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MN Power customers likely to face $350 million in new costs for unneeded power plant

Yesterday, the Minnesota Public Utilities Commission (PUC) approved Minnesota Power’s petition for a new Nemadji Trail gas power plant in a 3-2 decision.

natural gas plantAs we’ve followed on this blog, none of the parties who weighed in on this case before the PUC found a need for the electricity that this plant would generate. In contrast, expert consultants for both large northern industry and clean energy organizations independently concluded that the plant was not only unnecessary, but that it could even be more costly to customers than cleaner energy alternatives. A CUB survey found that Minnesota Power customers overwhelmingly opposed the plant.

The administrative law judge who reviewed the evidence agreed, finding that the proposal was not in the public interest and recommending the PUC deny it. “The Nemadji Trail project will raise rates, the stated capacity need is in question, and it will emit more carbon,” said Commissioner Katie Sieben, who voted against the project. “It’s a lose-lose for Minnesota ratepayers and the environment.” However, a slim majority of PUC commissioners supported the proposal.

Like other large utilities in the state, Minnesota Power is a for-profit company and is entitled to seek a rate of return on its capital investments. Because the costs will likely be paid by Minnesota Power customers, the utility needed approval from the PUC before it could undertake the project.

At CUB, we know that transparent, comprehensive review processes are crucial to protect consumers in complex decisions like this.

Minnesota Power asked for approval of this plant separate from the normal integrated resource planning process, in which a utility’s entire energy needs and options are evaluated. This limited the degree to which the plant could be evaluated against the utility’s true electricity needs and the full slate of available alternatives.

The PUC’s approval hinged largely on the potential for electricity from this plant to help replace coal-fired generation in the future, as aging coal plants inevitably retire. However, that scenario was not considered in any detail in this case. In the future, when Minnesota Power, the PUC, and groups like CUB evaluate the best options to transition from retiring coal plants, we may find that another type of power plant or some other combination of options would have better matched this need.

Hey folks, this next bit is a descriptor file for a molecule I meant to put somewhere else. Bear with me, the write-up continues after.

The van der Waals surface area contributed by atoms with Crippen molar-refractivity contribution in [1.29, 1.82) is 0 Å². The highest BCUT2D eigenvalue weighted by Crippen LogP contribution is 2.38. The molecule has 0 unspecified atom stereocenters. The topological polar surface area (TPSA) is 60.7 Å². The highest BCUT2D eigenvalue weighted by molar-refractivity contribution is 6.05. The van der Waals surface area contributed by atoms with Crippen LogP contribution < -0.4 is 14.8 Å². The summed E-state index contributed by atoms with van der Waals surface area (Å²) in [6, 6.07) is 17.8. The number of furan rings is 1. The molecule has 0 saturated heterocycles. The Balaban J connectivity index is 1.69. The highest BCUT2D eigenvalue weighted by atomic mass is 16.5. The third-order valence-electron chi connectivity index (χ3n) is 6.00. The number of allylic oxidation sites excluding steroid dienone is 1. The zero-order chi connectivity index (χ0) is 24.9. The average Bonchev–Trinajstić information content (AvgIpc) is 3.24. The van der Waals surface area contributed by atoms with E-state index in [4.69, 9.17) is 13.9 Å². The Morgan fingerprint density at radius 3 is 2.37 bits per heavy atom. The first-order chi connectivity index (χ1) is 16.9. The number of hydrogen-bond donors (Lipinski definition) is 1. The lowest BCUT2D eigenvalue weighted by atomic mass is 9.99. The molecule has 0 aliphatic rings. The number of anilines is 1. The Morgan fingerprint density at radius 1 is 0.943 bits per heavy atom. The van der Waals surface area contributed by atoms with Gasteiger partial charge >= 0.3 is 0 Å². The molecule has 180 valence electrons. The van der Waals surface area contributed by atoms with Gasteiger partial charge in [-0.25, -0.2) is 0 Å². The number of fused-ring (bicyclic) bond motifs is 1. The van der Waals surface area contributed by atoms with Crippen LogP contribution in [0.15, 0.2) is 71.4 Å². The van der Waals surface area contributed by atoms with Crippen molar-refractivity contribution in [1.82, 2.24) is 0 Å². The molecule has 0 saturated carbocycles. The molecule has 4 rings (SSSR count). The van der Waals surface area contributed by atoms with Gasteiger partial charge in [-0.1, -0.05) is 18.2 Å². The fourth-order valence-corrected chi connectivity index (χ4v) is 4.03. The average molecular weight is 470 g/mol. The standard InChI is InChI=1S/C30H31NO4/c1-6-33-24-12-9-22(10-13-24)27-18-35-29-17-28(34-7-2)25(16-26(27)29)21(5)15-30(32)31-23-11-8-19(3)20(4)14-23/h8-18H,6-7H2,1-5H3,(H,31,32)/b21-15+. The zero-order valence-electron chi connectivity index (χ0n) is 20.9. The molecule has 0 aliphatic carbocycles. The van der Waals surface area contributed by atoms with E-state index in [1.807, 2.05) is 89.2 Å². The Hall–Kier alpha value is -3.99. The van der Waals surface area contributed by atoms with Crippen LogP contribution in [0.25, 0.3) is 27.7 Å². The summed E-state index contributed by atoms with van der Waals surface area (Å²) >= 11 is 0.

Bypassing the normal review process, especially for major spending decisions, often leads to poor outcomes for consumers. Unfortunately, in approving this plant, the PUC also further delayed Minnesota Power’s next integrated resource plan — the filing in which its entire system, including all projected electricity needs and options, is evaluated. Though state rule requires resource plans to be filed every two years, Minnesota Power’s next plan has now been postponed to October 2020, a full five years after its previous plan.

Minnesota Power has said it expects the Nemadji Trail plant to be operational in 2025, and for the plant’s costs to be added to electricity rates after that.

CUB will watch closely as this issue develops, and we will continue to advocate for critical consumer protection through proper review of these types of spending decisions.

Author: Annie Levenson-Falk

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